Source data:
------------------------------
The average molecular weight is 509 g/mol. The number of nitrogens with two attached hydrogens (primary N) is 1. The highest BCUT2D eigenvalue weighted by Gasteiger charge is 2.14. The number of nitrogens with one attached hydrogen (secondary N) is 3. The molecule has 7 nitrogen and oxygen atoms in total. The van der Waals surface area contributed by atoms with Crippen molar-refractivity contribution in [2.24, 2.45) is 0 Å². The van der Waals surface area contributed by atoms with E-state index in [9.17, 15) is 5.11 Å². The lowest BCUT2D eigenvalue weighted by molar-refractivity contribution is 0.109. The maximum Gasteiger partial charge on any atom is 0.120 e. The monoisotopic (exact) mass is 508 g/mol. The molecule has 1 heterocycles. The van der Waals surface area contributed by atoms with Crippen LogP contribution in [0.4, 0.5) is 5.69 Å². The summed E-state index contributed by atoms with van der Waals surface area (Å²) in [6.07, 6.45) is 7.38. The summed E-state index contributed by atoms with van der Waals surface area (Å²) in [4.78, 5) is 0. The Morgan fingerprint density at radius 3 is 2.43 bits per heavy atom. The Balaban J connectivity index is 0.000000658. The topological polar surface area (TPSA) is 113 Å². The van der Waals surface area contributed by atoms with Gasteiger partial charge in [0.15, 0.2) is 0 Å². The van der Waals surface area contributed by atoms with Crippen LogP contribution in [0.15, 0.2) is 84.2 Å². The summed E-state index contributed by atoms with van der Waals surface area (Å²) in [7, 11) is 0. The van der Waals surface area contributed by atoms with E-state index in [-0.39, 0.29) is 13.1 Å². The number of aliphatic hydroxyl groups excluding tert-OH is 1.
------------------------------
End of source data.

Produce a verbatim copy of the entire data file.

The average molecular weight is 509 g/mol. The number of nitrogens with two attached hydrogens (primary N) is 1. The highest BCUT2D eigenvalue weighted by Gasteiger charge is 2.14. The number of nitrogens with one attached hydrogen (secondary N) is 3. The molecule has 7 nitrogen and oxygen atoms in total. The van der Waals surface area contributed by atoms with Crippen molar-refractivity contribution in [2.24, 2.45) is 0 Å². The van der Waals surface area contributed by atoms with E-state index in [9.17, 15) is 5.11 Å². The lowest BCUT2D eigenvalue weighted by molar-refractivity contribution is 0.109. The maximum Gasteiger partial charge on any atom is 0.120 e. The monoisotopic (exact) mass is 508 g/mol. The molecule has 1 heterocycles. The van der Waals surface area contributed by atoms with Crippen LogP contribution in [0.4, 0.5) is 5.69 Å². The summed E-state index contributed by atoms with van der Waals surface area (Å²) in [6.07, 6.45) is 7.38. The summed E-state index contributed by atoms with van der Waals surface area (Å²) in [4.78, 5) is 0. The Morgan fingerprint density at radius 3 is 2.43 bits per heavy atom. The Balaban J connectivity index is 0.000000658. The topological polar surface area (TPSA) is 113 Å². The van der Waals surface area contributed by atoms with Gasteiger partial charge in [0.15, 0.2) is 0 Å². The van der Waals surface area contributed by atoms with Crippen LogP contribution in [0.15, 0.2) is 84.2 Å². The summed E-state index contributed by atoms with van der Waals surface area (Å²) in [7, 11) is 0. The van der Waals surface area contributed by atoms with E-state index in [-0.39, 0.29) is 13.1 Å². The number of aliphatic hydroxyl groups excluding tert-OH is 1.